Sunday, May 26, 2013
WATERVILLE — A Massachusetts man was taken into protective custody late Tuesday after he threatened to jump off the roof of the student center at Colby College, according to police Chief Joseph Massey.
After about two hours of negotiations, police were able to talk James Trainor, 30, of Plymouth, Mass., off the Pugh Center roof, Massey said Wednesday.
During the incident, Trainor spoke about being followed by government agents, recited Bible verses and said he wanted to jump to call attention to problems with the health care system, Massey said.
Trainor agreed to go back into the building through a window and was taken to a hospital for evaluation, Massey said. Trainor was not charged in the incident, he said.
Police responded to Colby about 8:15 p.m. at the request of campus security officials, Massey said.
They told police that earlier that day, between 4 p.m. and 5 p.m., a man had spoken briefly to Colby President William Adams at his house on campus and security was called.
“They started looking for him. He was a large person, 6-4 or 6-5,” Massey said. “When they attempted to make contact with him, he took off running. They pursued him, lost him, and that’s when they called us.”
When officials learned the man was on the Pugh Center roof, police Sgt. Alden Weigelt, a trained negotiator, went to a window on the third floor where he was at eye level with the man and spoke to him, Massey said.
It was apparent to Weigelt that Trainor was suffering from mental health problems, Massey said.
“He rambled on about Mossad (Israeli intelligence) agents from Israel following him from New York, about scriptures in the Bible, about a personal holocaust. Those were the types of comments that would very much concern you that he may be capable of doing much more than just jumping off.”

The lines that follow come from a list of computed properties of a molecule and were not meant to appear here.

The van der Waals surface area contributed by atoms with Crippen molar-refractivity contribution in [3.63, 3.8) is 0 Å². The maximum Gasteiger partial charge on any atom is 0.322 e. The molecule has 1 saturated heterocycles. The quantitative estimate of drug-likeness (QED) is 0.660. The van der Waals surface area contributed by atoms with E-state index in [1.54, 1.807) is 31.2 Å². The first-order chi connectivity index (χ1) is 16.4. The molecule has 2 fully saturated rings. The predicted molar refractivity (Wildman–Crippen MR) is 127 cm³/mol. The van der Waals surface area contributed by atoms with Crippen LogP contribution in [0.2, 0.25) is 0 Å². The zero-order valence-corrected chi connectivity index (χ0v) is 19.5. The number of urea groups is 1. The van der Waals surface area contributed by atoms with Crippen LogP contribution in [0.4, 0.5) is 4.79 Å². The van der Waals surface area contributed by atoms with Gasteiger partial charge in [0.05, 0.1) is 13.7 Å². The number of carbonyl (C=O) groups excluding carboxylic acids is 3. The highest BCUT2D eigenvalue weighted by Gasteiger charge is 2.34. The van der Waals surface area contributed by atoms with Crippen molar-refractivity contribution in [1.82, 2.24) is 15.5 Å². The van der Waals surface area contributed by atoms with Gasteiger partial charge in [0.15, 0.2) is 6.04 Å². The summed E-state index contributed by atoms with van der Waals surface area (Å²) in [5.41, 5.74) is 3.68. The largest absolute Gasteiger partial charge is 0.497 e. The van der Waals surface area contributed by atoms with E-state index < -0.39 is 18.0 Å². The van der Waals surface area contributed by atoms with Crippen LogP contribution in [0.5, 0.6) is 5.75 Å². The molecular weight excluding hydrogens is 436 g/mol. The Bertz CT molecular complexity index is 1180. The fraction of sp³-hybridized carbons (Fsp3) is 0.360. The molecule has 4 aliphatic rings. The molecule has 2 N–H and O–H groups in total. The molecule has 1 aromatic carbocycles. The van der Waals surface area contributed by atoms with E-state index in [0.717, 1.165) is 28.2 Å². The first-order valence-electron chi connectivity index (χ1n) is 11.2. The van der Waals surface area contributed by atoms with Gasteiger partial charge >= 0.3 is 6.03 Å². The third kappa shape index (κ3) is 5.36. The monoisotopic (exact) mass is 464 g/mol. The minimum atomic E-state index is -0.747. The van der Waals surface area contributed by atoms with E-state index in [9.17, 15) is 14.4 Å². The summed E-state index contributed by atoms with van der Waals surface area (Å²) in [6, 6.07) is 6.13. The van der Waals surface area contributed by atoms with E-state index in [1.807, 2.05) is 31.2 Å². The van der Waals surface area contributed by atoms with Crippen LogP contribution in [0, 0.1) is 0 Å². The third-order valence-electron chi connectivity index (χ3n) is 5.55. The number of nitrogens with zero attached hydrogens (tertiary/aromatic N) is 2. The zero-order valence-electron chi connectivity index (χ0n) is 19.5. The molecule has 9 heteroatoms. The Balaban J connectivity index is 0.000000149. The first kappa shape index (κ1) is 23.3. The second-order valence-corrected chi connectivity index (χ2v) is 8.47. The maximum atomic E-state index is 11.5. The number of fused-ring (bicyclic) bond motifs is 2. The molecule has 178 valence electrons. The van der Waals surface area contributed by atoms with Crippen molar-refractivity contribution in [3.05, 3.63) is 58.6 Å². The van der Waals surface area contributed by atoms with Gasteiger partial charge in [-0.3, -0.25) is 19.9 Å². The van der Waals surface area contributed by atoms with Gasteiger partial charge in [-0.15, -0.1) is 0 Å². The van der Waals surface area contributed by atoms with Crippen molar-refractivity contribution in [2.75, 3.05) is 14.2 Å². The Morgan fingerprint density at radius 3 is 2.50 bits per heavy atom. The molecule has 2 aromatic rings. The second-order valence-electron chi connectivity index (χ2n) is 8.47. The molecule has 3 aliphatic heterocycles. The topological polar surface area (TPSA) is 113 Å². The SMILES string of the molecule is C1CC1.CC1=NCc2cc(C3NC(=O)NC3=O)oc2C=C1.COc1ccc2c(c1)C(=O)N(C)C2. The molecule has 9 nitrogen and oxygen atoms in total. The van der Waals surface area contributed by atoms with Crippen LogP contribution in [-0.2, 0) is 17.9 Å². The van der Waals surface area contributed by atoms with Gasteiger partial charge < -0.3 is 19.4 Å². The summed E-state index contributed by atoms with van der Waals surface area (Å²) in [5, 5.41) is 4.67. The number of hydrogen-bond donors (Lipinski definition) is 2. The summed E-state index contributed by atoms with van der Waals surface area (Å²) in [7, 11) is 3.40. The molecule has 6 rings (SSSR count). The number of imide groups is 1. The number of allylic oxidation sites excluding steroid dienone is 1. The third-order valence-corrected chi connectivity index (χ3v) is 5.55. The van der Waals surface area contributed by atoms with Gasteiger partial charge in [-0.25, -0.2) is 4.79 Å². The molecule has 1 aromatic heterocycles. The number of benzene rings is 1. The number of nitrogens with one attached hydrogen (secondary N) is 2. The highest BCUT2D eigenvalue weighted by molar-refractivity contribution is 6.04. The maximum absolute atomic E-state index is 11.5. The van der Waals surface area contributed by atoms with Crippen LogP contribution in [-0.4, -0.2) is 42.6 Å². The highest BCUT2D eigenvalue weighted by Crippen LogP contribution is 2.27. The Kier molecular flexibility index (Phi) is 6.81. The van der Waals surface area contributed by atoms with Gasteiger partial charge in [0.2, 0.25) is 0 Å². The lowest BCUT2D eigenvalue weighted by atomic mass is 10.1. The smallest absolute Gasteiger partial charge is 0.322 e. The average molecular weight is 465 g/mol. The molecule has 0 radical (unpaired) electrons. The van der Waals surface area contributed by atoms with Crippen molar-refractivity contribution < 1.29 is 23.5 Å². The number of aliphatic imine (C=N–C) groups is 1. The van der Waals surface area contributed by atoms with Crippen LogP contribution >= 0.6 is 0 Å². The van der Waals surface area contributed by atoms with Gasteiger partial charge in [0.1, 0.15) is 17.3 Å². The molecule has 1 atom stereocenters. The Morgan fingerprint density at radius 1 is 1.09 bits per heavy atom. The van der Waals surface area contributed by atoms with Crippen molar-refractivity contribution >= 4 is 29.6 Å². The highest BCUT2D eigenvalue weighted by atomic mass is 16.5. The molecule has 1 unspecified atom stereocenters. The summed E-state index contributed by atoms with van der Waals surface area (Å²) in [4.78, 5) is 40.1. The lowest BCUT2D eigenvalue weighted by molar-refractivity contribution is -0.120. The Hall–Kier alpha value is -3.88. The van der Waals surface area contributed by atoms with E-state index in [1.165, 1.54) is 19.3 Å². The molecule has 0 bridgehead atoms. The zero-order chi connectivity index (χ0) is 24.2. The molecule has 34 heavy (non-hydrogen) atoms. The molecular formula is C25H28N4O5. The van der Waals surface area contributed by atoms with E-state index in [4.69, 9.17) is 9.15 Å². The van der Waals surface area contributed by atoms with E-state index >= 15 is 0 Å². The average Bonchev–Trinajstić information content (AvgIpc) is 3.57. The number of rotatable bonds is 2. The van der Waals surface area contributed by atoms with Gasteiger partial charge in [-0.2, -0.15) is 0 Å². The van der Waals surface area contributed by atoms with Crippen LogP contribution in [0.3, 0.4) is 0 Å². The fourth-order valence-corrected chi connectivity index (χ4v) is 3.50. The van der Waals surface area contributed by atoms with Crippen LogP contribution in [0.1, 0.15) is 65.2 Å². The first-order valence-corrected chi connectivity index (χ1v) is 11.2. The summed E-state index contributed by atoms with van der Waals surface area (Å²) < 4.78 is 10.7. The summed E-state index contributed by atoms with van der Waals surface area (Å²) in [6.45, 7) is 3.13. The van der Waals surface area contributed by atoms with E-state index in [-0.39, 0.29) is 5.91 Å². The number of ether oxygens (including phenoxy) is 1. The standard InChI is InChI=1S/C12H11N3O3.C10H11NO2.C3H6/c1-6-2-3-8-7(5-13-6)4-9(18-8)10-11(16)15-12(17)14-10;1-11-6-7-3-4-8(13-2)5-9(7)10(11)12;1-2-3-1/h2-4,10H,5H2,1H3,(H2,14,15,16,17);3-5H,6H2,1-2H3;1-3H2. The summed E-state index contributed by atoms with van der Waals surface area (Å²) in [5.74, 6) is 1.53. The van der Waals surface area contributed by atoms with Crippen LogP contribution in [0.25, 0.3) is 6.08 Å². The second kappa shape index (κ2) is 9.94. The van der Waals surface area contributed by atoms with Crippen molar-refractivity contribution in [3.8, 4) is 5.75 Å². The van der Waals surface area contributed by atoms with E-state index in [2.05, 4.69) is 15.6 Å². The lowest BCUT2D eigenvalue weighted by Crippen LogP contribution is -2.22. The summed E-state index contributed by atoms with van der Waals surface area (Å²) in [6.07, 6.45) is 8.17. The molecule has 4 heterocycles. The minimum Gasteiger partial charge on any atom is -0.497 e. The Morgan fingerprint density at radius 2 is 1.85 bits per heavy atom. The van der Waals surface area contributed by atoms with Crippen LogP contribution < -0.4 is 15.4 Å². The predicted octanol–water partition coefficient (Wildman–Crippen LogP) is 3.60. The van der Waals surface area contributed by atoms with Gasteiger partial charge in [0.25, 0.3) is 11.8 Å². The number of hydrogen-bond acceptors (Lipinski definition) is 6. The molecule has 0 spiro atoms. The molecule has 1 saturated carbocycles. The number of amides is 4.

At one point, Trainor stopped talking, but he started again after police Officer Tristan Russell called him by the nickname “Jay.”
Calling from the ground, Russell convinced Trainor to go to the window where Weigelt was, Massey said. Police later retrieved Trainor’s personal belongings from a local motel, he said, and they found his car on campus.
During the incident, students had gathered at the Pugh Center; but when police asked them to disperse, they did so and were cooperative, Massey said.
Trainor told police he is a former Colby student, but Michael Kiser, the college’s vice president of communications, said Wednesday that officials were unable to confirm from the college’s database that he was a former student.
Kiser said police arrived quickly and worked with security officials to resolve the situation.
Neither Massey nor Kiser had further information about Trainor or his status.